Lisa was thrilled to learn she was pregnant a few years after serving close to 17 years in prison. She was still under parole supervision, but hoped that her pregnancy could be as normal as possible, filled with regular doctor appointments and self-care. She quickly learned, however, that the criminal justice system would make no exceptions for her and her pregnancy. Instead, she was forced to live with the fear and stress of knowing that one misstep would land her back behind prison walls.

The criminal justice system takes the position that “you chose to get pregnant, but you’re still on parole,” said Lisa, who is now in her 50’s and asked to be identified only by her first name. It was clear to her that, as far as New York State officials were concerned, her priority was satisfying the requirements of her parole- not her health or that of her unborn child. She remembers one parole officer threatening her with immediate detainment when she asked to reschedule their meeting for a doctor appointment. “It was real daunting,” she said. “That would have put me and my child back into the system.”

“I was afraid to move or do anything without prior approval. They would constantly remind me that, you know, they hold my freedom in their hands,” Lisa added. “I’m still hurt about it. I’m still angry.”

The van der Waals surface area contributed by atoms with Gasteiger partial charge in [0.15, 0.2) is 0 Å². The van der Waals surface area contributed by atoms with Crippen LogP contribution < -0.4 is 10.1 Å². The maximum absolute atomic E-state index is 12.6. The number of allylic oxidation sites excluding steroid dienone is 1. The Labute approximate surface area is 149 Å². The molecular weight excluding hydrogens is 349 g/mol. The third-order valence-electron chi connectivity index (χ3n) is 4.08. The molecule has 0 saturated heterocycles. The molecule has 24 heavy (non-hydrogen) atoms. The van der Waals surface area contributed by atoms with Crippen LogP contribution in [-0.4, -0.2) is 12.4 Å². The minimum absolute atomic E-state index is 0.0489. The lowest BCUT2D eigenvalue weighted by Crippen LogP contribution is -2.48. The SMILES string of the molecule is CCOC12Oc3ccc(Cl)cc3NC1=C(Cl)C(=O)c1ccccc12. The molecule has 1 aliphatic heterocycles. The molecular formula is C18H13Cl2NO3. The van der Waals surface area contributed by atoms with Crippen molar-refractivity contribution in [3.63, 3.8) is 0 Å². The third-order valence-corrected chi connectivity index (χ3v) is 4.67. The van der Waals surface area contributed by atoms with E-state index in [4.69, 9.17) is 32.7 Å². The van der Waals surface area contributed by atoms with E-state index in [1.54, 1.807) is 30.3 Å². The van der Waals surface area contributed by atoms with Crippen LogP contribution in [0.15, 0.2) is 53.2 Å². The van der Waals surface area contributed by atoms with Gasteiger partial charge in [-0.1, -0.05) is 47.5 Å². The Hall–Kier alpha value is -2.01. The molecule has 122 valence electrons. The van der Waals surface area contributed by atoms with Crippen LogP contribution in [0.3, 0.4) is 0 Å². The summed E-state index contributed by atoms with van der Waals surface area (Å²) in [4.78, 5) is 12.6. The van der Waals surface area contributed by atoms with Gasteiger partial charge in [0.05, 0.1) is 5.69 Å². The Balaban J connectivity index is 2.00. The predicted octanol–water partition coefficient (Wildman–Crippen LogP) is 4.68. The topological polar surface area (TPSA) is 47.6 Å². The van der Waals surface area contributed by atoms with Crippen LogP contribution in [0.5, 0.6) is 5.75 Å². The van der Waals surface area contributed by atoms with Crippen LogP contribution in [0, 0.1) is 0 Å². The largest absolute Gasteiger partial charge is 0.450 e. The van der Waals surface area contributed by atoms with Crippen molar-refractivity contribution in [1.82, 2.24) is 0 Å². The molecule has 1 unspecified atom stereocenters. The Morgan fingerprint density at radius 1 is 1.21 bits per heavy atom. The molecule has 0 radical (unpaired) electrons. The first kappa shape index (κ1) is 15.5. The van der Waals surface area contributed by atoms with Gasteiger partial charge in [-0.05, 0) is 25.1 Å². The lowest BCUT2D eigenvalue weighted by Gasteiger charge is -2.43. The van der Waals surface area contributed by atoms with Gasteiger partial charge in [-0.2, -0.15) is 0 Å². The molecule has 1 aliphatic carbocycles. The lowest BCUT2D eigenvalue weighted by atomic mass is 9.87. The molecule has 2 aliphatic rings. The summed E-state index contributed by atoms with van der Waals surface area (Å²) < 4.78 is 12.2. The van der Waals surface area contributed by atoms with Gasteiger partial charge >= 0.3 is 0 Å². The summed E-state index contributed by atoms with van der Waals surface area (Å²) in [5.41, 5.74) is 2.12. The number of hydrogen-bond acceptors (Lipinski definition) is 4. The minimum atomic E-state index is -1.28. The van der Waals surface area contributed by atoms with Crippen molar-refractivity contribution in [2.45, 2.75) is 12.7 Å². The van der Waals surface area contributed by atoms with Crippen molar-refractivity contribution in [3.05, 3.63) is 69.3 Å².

Existing roadblocks to reentry, particularly for Black women, are almost always heightened by motherhood. “Whether returning to the community from prison or entering a system of surveillance within the community, all systems involve women facing barriers to housing, employment, physical and mental wellness, and healthy relationships,” said Leslie K. Brown, Women’s Prison Association (WPA) Executive Director. “Add to these being a Black mother and the barriers of systemic racism, sexism, and a shameful lack of community resources like affordable childcare continue to increase.”

As advocates for women in various stages in their lives, the organization works to take care of women “before, during, and after incarceration.”

According to The Sentencing Project, women are uniquely impacted by “more expansive law enforcement efforts, stiffer drug sentencing laws, and post-conviction barriers to reentry.” The organization states that:

  More than 60% of women in state prisons have a child under the age of 18.1

•   Between 1980 and 2019, the number of incarcerated women increased by more than 700%, rising from a total of 26,378 in 1980 to 222,455 in 2019

   In 2019, the imprisonment rate for African American women (83 per 100,000) was over 1.7 times the rate of imprisonment for white women (48 per 100,000)

   Latinx women were imprisoned at 1.3 times the rate of white women (63 vs. 48 per 100,000)

Formerly incarcerated mothers, in addition to dealing with rising incarceration rates and debilitating policies, also have to face stigmatization and unfair assumptions by society at large about how they measure up as mothers. In an article written for The Prison Journal, Michael B. Mitchell and Jaya B. Davis stated, “these mothers are ostracized, marginalized, powerless, and, therefore, considered ‘throwaway moms’.”